February 2014 - Double Star of the Month

STF 1126 (07 04 06.99 31 51.9) is easily to locate - it lies in the same low power field as Procyon, preceding the bright star. Since discovery by Herschel in 1781 the stars widened slightly but at the mid-point of the 19th century they slowly began to close. Motion is very slow and at present the companion can be found at 174° and 0".9. With magnitudes of 6.6 and 7.0 this is a relatively easy object for 20-cm although being fairly low in the sky it is not often seen to full advantage. Observations by the writer with the 20-cm at Cambridge were made in 1992, 2002 and 2012 and over that period the position angle increased by 10 degrees with no change in separation. Either A or B is a spectroscopic binary according to the WDS. A third star of magnitude 11.4 can be found at 251°, 43". The primary star is an AO giant, and the catalogue value for the parallax is given as 12.6 13.7 milliarcseconds.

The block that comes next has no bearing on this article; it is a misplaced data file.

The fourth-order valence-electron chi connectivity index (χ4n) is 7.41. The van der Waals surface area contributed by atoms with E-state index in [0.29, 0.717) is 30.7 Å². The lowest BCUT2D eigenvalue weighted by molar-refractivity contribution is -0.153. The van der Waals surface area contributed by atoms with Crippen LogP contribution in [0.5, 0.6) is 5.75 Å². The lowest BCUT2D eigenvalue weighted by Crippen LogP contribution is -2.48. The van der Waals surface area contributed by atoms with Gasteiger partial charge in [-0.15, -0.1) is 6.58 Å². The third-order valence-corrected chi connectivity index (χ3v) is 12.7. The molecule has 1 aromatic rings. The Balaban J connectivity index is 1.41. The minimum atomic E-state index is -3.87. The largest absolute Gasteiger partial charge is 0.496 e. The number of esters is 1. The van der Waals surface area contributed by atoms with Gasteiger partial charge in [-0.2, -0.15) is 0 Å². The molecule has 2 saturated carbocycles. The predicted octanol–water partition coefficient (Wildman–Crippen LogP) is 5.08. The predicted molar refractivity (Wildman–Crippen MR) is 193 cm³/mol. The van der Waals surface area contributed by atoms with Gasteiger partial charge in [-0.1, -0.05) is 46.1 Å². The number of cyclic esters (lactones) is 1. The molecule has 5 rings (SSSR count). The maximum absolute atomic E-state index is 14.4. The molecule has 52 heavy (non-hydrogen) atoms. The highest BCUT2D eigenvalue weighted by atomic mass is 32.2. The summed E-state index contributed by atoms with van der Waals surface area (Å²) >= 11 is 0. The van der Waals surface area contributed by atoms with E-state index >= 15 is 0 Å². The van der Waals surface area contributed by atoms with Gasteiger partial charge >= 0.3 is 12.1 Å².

STF1146 (07 47 56.71 -12 11 33.8) is also known as 5 Pup. It lies near the extreme northern border of Puppis about 3 degrees north following M46 and M47. During a winter evening of very good seeing in early January the writer made a rare foray around the stars of Puppis and saw this star well resolved with the 20-inch Thorrowgood OG. After discovery by F. G. W. Struve when separated by 3".3, the pair started to slowly close. In the 1960s Ernst Hartung noted that it was 'a fine object in a starry field and 75-mm shows it well. In recent years, however, it has been closing more quickly and now is separated by barely 1". This is a long period binary with a highly inclined orbit and the stars will reach a separation below 0".5 before widening again. Thomas Lewis gave the colours as yellowish and blue whilst Webb thought the fainter star to be ruddy in 1851. The primary star is a F5 dwarf, and this pair lies 93 light years away according to Hipparcos.

Bob Argyle - Double Star Section Director